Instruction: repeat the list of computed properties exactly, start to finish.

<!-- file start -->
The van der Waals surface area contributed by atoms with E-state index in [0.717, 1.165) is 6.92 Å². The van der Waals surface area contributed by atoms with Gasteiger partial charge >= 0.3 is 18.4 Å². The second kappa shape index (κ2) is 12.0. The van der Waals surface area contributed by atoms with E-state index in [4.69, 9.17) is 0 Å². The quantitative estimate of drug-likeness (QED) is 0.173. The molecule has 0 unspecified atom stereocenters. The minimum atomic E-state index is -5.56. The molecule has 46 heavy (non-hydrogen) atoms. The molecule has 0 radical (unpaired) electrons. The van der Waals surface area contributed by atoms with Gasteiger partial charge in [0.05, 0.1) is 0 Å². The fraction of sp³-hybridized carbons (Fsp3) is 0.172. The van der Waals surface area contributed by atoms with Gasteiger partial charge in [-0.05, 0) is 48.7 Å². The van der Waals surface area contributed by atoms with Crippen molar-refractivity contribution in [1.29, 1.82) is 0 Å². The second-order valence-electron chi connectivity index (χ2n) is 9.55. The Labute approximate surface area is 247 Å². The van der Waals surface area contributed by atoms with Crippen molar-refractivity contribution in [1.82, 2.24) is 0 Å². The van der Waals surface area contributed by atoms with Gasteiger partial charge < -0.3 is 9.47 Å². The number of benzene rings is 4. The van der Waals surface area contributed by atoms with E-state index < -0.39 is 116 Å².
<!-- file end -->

The van der Waals surface area contributed by atoms with E-state index in [0.717, 1.165) is 6.92 Å². The van der Waals surface area contributed by atoms with Gasteiger partial charge >= 0.3 is 18.4 Å². The second kappa shape index (κ2) is 12.0. The van der Waals surface area contributed by atoms with E-state index in [4.69, 9.17) is 0 Å². The quantitative estimate of drug-likeness (QED) is 0.173. The molecule has 0 unspecified atom stereocenters. The minimum atomic E-state index is -5.56. The molecule has 46 heavy (non-hydrogen) atoms. The molecule has 0 radical (unpaired) electrons. The van der Waals surface area contributed by atoms with Gasteiger partial charge in [0.05, 0.1) is 0 Å². The fraction of sp³-hybridized carbons (Fsp3) is 0.172. The van der Waals surface area contributed by atoms with Gasteiger partial charge in [-0.05, 0) is 48.7 Å². The van der Waals surface area contributed by atoms with Crippen molar-refractivity contribution in [1.29, 1.82) is 0 Å². The second-order valence-electron chi connectivity index (χ2n) is 9.55. The Labute approximate surface area is 247 Å². The van der Waals surface area contributed by atoms with Crippen molar-refractivity contribution in [1.82, 2.24) is 0 Å². The van der Waals surface area contributed by atoms with Gasteiger partial charge < -0.3 is 9.47 Å². The number of benzene rings is 4. The van der Waals surface area contributed by atoms with E-state index < -0.39 is 116 Å².